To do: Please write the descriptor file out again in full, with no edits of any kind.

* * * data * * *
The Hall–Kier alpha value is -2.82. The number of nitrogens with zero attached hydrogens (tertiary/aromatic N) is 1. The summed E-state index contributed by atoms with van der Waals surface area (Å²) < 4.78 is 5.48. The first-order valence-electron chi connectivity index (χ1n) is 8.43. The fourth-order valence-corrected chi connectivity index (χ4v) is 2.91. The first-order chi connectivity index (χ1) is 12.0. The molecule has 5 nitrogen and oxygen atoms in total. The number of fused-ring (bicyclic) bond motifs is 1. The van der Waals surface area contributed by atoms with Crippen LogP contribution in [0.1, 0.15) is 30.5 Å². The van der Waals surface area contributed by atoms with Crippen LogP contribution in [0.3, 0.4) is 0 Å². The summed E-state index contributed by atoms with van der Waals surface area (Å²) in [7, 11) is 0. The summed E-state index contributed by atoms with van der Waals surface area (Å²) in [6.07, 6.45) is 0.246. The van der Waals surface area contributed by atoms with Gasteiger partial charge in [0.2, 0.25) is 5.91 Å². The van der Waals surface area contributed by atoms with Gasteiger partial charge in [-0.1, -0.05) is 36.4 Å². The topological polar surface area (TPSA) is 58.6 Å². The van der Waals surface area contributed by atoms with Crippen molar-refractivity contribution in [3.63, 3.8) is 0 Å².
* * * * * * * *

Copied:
The Hall–Kier alpha value is -2.82. The number of nitrogens with zero attached hydrogens (tertiary/aromatic N) is 1. The summed E-state index contributed by atoms with van der Waals surface area (Å²) < 4.78 is 5.48. The first-order valence-electron chi connectivity index (χ1n) is 8.43. The fourth-order valence-corrected chi connectivity index (χ4v) is 2.91. The first-order chi connectivity index (χ1) is 12.0. The molecule has 5 nitrogen and oxygen atoms in total. The number of fused-ring (bicyclic) bond motifs is 1. The van der Waals surface area contributed by atoms with Crippen LogP contribution in [0.1, 0.15) is 30.5 Å². The van der Waals surface area contributed by atoms with Crippen LogP contribution in [0.3, 0.4) is 0 Å². The summed E-state index contributed by atoms with van der Waals surface area (Å²) in [7, 11) is 0. The summed E-state index contributed by atoms with van der Waals surface area (Å²) in [6.07, 6.45) is 0.246. The van der Waals surface area contributed by atoms with Gasteiger partial charge in [0.2, 0.25) is 5.91 Å². The van der Waals surface area contributed by atoms with Gasteiger partial charge in [-0.1, -0.05) is 36.4 Å². The topological polar surface area (TPSA) is 58.6 Å². The van der Waals surface area contributed by atoms with Crippen molar-refractivity contribution in [3.63, 3.8) is 0 Å².